Homework #8

Assigned: March 31
Due: April 7, 4:30pm


  1. (2+2+2=6 points) Consider the following program written in C syntax:
    void swap(int a, int b) {
       int temp;
       temp = a;
       a = b;
       b = temp;
    }
    
    main() {
       int value = 2, list[5] = {1, 3, 5, 7, 9};
       swap(value, list[0]);
       swap(list[0], list[1]);
       swap(value, list[value]);
    }
    
    For each of the following parameter-passing methods, what are all of the values of the variables value and list after each of the three calls to swap?

    1. call-by-value
    2. call-by-reference
    3. call-by-value-result

  2. (10 points) [EOPL] Exercise 3.56 on p. 117. Add a division ("/") primitive to your interpreter so the interpreter can evaluate the following classical program for lazy evaluation:
    >(run "let
              p = proc (x, y) if (zero? (x), x, y)
           in
              (p 0 /(1,0))")
    0
    
  3. (10 points) Read John Hughes' article Why Functional Programming Matters, The Computer Journal, 32(2), 98-107, 1989. Read it with your HUGS98 Haskell interpreter open so you can enter the expressions as you read them so to better understand them. You may need to make some minor adjustments (e.g., replace cons with :). Know §§1-3 inside out. Then implement one of the numerical algorithms from §4 in Haskell. If you are ambitious and interested in artificial intelligence, try implementing the search of §5 and presenting it to the instructor for extra credit.

    Turn in your code for one of the examples from §4 (Newton-Raphson square roots, numerical differentiation, or numerical integration). Your program must work with the HUGS98 interpreter.

  4. (10 points) [EOPL] Exercise 3.63 on p. 121.

  5. (5 points) Define a function in Haskell and then curry it to create a new function. For full credit your unspecialized and specialized functions must be practical and not toy applications. To give you an idea of what we are looking for here, in prior semesters students have curried a sorting routine parameterized on the list to be sorted and the type of items in the list or the comparison operator to be used, a root finding function parameterized by the degree and the number whose nth-root we desire, and a number convertor parameterized by the base from which to be converted and the base to which to be converted.

  6. (3+6=9 points) Define a Haskell datatype for boolean expressions. Boolean expressions are made up of boolean values, boolean variables, and operators. There are two boolean values: True or False. A boolean variable (e.g., "p") is one which can take on any of the two boolean values. Boolean expressions are constructed from boolean variables and values using the operators AND, OR, and NOT (with their obvious meanings). An example of a boolean expression is (AND (OR p q) (NOT q)), where p and q are boolean variables. Another is (AND p True). Do the following:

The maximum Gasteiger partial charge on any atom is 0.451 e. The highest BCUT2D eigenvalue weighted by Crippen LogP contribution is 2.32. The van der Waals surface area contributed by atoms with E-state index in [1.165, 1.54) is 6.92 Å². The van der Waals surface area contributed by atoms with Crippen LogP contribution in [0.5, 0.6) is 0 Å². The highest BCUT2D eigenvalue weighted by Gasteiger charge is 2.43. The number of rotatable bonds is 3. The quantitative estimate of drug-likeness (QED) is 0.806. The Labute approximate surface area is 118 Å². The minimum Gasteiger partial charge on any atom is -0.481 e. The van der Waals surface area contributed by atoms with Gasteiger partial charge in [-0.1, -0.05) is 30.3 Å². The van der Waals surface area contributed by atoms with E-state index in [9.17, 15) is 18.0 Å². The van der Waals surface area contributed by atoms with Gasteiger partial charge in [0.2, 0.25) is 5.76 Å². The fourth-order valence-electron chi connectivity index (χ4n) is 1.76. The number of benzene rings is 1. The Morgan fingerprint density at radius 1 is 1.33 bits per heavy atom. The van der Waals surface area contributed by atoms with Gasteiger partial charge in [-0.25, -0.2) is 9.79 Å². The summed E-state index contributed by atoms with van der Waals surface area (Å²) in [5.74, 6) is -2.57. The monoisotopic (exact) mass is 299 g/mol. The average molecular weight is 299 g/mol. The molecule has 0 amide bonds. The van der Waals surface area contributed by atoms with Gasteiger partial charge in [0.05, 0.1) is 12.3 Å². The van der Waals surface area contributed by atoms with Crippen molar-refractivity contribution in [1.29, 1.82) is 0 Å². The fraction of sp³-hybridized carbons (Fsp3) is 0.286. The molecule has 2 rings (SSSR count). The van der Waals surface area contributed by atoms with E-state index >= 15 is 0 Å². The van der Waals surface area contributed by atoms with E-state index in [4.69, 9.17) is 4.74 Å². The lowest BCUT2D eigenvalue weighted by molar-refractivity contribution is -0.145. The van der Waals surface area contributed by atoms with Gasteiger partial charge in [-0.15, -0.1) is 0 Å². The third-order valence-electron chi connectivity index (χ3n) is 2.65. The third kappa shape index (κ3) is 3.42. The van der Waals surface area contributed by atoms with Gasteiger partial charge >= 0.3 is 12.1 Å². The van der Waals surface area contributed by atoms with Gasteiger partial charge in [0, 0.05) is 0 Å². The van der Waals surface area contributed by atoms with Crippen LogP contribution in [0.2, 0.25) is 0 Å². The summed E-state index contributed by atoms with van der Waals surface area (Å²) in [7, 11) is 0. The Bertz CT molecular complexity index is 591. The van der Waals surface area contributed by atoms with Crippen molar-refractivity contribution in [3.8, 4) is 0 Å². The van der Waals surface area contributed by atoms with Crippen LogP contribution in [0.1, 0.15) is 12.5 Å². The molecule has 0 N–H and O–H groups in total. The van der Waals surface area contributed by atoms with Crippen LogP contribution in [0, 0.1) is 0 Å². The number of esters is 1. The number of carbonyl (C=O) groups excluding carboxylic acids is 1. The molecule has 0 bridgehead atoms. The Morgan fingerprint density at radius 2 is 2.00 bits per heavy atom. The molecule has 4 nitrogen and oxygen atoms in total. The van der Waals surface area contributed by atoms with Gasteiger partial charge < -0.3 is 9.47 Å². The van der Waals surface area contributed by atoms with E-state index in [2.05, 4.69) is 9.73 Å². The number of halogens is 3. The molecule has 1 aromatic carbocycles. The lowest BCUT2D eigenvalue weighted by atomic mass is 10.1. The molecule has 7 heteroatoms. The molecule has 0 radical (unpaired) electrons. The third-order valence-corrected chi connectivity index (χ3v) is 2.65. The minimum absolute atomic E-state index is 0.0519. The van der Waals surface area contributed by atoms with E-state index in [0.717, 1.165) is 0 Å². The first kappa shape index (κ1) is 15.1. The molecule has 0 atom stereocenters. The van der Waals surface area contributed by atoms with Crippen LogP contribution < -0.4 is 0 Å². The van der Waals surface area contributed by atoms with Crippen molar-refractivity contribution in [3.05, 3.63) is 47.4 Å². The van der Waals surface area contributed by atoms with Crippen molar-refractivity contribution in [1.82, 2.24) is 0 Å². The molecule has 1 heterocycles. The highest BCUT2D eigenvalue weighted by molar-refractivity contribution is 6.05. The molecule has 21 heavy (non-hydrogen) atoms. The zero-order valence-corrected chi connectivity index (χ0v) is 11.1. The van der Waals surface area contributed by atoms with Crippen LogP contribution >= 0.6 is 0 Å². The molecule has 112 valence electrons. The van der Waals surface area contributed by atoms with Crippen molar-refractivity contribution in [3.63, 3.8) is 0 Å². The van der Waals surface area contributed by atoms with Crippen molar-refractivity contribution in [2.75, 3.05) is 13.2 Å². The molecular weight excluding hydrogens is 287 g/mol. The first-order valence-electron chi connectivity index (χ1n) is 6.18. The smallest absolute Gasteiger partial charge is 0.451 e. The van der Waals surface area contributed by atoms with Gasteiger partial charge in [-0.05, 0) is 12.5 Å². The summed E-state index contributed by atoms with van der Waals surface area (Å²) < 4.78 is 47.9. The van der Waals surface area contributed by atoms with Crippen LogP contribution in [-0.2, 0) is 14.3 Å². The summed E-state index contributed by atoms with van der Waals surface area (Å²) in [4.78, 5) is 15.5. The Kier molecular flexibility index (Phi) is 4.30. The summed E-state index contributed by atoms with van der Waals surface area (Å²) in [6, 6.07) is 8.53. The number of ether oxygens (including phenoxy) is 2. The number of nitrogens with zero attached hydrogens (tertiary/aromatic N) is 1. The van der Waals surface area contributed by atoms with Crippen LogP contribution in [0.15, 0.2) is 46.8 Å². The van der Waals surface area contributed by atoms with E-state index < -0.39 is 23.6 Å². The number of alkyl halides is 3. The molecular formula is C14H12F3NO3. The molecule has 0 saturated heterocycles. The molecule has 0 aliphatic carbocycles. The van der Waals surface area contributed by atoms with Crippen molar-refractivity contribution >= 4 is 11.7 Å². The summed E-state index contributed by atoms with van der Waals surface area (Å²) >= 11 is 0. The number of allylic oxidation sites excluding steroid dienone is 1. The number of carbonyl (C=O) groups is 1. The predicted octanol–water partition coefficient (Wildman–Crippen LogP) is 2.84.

1. Define a Haskell datatype named Boolexp whose values represent legal boolean expressions. You may assume that boolean variables (but not the expressions themselves) are represented as strings.

    2. Define a function (eval exp env) (akin to eval-expression in your Scheme interpreter) which takes a boolean expression exp and a list of true boolean variables env, and determines the truth value of exp on the assumption that the boolean variables in env are true and all other boolean variables are false.

    For instance, if exp represents (AND (OR p q) (NOT q)) and env is the list [p], then the result of (eval exp env) must be True. Keep in mind that exp is not a string but a value constructed from the Boolexp datatype:
    Main> eval (Variable "q") []
    False
    Main> eval (Literal True) ["p","q","r"]
    True
    Main> eval (AND (OR (Variable "p") (Variable "q")) (NOT (Variable "q"))) ["p"]
    True
    
    You may assume the following Haskell list member function is available to you (and need not include its definition in your solution).
    member x [] = False
    member x (y:ys) = (x == y) || (member x ys)
    
    This problem must be solved with at most one datatype definition and one short (5 line) Haksell eval function. Credit will not be awarded for anything more elaborate.

  7. (5 points) Write a program in Chameleon up to and including [EOPL] §3.8 and use it to stress test or, in other words, spin the wheels of your interpreter. Your program must be between at least 20 lines of code and original (i.e., not lifted from the textbook). You are welcome to re-write a program you wrote in the past and use it to flex the muscles of your interpreter. To give you an idea of what we are looking for here, in prior semesters students have used Chameleon to build a procedural representation of a stack and a converter from demical to binary numbers.

  8. (10 points extra credit) Write a program in Haskell using higher-order functions to solve a complex problem in very few lines of code (e.g., no more than 10). For inspiration, think of the function we wrote in class which reverses a list in linear-time in one line of code, the function which converts a string representation of an integer to a integer, the powerset function, or the function which enumerates all the permutations of a list.

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